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Pieve di Cento


Pieve di Cento is a town in the province of Bologna, situated in the Rhine Valley and 'also known by the nickname "little Bologna" for the large number of arcades present in the charming old center, enclosed by four gateways, the unique access roads to the village.
In the VIII century A.D. the first settlement developed around a small abbey (from which derives part of the present town's name) under the dominion of the Bishop of Bologna. It became an autonomous municipality only in 1376. The whole area followed the same historical fate of the regional capital, until in 1502, it passed under the rule of the d'Este Family, as a wedding gift of Pope Alexander VI to his daughter Lucretia, who married the Duke of Ferrara Alfonso d'Este. The d'Este domination ended in 1598 when Ferrara returned to the Papal State.
Sites of Interest:
- the Holy Trinity Church, built in the XVI century by the homonym confraternity and is a true artistic gem. It features the presence of precious frescoes depicting scenes from the Old Testament, by Lionello Spada and Francesco Brizio, a beautiful wooden choir and an altarpiece of Lucio Massari;
- the Collegiate Church of Santa Maria Maggiore, already mentioned in official documents between from 1207 until 1378, was the site of the only the baptismal font of the Centopievese area. The present building dates from the XVIII century (although the apse is of the original structure), with a single nave plan and an interior in Baroque style. Inside it is possible to admire a beautiful wooden crucifix of the XII century, "The Assumption" by Guido Reni (1600) and "The Annunciation" by the Guercino (1646);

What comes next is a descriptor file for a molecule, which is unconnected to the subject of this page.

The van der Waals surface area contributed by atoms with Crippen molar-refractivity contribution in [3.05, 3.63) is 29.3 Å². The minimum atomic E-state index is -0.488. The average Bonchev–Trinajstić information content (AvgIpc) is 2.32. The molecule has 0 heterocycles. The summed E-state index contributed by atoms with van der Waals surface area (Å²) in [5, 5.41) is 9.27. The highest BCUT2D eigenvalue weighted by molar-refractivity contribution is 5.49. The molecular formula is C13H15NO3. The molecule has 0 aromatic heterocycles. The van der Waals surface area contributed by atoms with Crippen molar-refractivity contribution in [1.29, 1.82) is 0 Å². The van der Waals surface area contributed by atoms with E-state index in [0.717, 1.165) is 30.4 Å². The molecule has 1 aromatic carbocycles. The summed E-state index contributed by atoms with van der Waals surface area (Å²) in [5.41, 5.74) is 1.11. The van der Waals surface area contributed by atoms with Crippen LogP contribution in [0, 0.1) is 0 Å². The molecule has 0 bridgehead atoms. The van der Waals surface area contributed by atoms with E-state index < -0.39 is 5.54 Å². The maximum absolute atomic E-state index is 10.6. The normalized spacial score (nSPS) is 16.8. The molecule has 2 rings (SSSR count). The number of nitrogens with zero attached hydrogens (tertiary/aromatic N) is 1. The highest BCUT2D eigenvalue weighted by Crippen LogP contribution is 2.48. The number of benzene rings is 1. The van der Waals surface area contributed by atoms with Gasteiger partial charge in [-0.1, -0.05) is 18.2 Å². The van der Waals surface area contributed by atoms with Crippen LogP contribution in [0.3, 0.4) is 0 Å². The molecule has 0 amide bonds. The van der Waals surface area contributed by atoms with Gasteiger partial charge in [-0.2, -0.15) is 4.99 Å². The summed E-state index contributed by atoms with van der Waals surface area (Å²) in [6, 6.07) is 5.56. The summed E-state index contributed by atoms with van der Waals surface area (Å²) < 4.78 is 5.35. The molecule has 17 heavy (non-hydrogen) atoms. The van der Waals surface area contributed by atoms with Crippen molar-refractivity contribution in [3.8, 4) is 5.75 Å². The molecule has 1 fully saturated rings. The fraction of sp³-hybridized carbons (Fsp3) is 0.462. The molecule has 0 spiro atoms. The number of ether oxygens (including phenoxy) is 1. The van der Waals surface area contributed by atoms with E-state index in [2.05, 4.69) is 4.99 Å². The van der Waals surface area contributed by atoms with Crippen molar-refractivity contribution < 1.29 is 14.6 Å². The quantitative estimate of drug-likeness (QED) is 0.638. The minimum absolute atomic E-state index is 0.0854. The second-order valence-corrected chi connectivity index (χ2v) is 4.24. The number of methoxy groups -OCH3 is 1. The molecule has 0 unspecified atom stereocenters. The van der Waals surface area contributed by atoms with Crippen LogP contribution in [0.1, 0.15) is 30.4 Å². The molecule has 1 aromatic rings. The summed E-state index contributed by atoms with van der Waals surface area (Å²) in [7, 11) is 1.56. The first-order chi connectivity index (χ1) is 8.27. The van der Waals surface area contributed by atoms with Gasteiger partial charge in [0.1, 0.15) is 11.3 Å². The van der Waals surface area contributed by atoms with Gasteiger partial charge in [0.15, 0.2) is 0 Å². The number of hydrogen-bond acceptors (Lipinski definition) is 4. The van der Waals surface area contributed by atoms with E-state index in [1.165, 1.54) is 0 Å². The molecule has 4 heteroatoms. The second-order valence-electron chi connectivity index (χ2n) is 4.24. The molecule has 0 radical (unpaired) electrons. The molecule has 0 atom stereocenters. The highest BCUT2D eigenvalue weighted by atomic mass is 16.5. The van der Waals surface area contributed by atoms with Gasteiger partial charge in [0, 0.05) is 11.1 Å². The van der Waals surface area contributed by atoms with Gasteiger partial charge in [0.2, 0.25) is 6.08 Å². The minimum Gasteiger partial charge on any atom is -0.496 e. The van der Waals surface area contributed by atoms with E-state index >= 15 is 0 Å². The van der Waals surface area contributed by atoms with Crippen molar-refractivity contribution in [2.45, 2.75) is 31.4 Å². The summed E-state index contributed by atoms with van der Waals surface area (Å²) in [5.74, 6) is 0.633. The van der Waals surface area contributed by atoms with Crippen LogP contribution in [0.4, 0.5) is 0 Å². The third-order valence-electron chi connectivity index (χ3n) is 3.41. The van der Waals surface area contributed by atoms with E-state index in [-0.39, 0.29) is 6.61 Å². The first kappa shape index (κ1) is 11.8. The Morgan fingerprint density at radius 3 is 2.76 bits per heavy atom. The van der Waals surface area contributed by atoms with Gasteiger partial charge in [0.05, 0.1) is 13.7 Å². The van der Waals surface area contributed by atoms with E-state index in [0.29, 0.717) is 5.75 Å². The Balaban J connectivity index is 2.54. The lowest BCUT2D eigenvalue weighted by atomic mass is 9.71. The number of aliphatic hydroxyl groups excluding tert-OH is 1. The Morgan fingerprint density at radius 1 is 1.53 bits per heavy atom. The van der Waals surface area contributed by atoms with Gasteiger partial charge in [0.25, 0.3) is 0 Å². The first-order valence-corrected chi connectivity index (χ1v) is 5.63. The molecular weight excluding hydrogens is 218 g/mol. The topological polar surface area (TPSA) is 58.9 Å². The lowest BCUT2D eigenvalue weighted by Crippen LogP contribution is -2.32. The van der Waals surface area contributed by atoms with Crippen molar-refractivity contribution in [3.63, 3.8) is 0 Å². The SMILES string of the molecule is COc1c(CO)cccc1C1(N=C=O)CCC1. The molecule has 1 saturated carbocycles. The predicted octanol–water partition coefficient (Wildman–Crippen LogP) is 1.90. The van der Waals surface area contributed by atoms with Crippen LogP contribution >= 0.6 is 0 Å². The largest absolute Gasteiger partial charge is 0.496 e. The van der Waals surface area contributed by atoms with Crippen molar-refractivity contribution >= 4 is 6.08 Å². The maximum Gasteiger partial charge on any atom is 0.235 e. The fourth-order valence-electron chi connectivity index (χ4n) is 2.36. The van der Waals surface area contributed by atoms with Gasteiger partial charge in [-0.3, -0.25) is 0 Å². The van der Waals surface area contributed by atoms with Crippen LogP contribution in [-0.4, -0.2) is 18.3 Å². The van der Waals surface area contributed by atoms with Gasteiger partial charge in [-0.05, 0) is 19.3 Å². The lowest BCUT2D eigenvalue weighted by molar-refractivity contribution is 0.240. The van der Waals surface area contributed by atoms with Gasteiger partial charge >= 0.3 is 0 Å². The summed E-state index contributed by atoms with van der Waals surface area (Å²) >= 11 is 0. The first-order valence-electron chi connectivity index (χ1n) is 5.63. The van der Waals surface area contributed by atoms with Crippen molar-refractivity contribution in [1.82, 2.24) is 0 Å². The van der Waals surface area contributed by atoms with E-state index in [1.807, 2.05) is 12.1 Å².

- the Church of Saints Rocco and Sebastiano, rebuilt on the remains of an existing building of the XV century. Inside there are wooden statues of Antonio Porri and a beautiful Baroque style altar;
- the Chapel of Santa Chiara, built in the former convent of the Clarisse nuns between 1633 and 1645,and features a single nave with a barrel vault and a rich pictorial decoration. Most of the interior decorations date back to the XVIII century. Interesting is a fine altarpiece commissioned to the Guercino's nephew, Benedetto Gennari, representing the "Dressing of Santa Clara";
- the former Convent of Clarisse, founded by four Franciscan nuns in the early XVI century. The monastery soon became important and had to be enlarged, while with suppression orders imposed by Napoleon, the Convent was used as a hospital. Today it is home to some municipal offices, a clinic and seat of University of Ferrara for courses of Nursing;
- the Rocca, the old castle, which at present is the seat of the Municipal Museum, built in 1381 and designed by Antonio di Vincenzo, the same who designed the Cathedral of San Petronio in Bologna;
- the four gateways to the Old City: Porta Cento, Porta Asia, Porta Bologna and Porta Ferrara;
- the Notarial Archives, in the Town Hall, where documents prepared by the notaries of Parish between 1458 and 1795 are preserved;
- the Old People's Home, one of the oldest buildings in the Parish, with wooden pillars, dating to 1272, which was originally a shelter for pilgrims and horse stable;
- the several museums and exhibitions, such as: the Art Gallery, the Civic Museum, the Hemp Museum, the Music Museum and MAGI '900 (a permanent exhibition of Art).


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